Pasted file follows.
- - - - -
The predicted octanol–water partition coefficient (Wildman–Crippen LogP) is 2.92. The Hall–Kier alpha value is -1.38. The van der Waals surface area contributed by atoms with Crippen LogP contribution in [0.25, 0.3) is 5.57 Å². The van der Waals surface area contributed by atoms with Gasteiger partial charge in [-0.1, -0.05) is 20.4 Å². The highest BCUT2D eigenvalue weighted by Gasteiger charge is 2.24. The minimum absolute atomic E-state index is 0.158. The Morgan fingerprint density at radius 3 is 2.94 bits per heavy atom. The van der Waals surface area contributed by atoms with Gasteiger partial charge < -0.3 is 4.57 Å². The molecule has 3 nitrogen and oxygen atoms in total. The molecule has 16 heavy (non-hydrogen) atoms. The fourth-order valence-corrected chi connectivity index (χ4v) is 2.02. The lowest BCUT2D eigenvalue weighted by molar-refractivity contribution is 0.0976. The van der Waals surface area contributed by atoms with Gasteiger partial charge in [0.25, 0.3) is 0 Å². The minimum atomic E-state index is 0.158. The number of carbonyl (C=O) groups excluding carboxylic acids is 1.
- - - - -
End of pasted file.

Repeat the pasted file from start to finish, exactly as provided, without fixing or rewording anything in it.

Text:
The predicted octanol–water partition coefficient (Wildman–Crippen LogP) is 2.92. The Hall–Kier alpha value is -1.38. The van der Waals surface area contributed by atoms with Crippen LogP contribution in [0.25, 0.3) is 5.57 Å². The van der Waals surface area contributed by atoms with Gasteiger partial charge in [-0.1, -0.05) is 20.4 Å². The highest BCUT2D eigenvalue weighted by Gasteiger charge is 2.24. The minimum absolute atomic E-state index is 0.158. The Morgan fingerprint density at radius 3 is 2.94 bits per heavy atom. The van der Waals surface area contributed by atoms with Gasteiger partial charge < -0.3 is 4.57 Å². The molecule has 3 nitrogen and oxygen atoms in total. The molecule has 16 heavy (non-hydrogen) atoms. The fourth-order valence-corrected chi connectivity index (χ4v) is 2.02. The lowest BCUT2D eigenvalue weighted by molar-refractivity contribution is 0.0976. The van der Waals surface area contributed by atoms with Gasteiger partial charge in [0.25, 0.3) is 0 Å². The minimum atomic E-state index is 0.158. The number of carbonyl (C=O) groups excluding carboxylic acids is 1.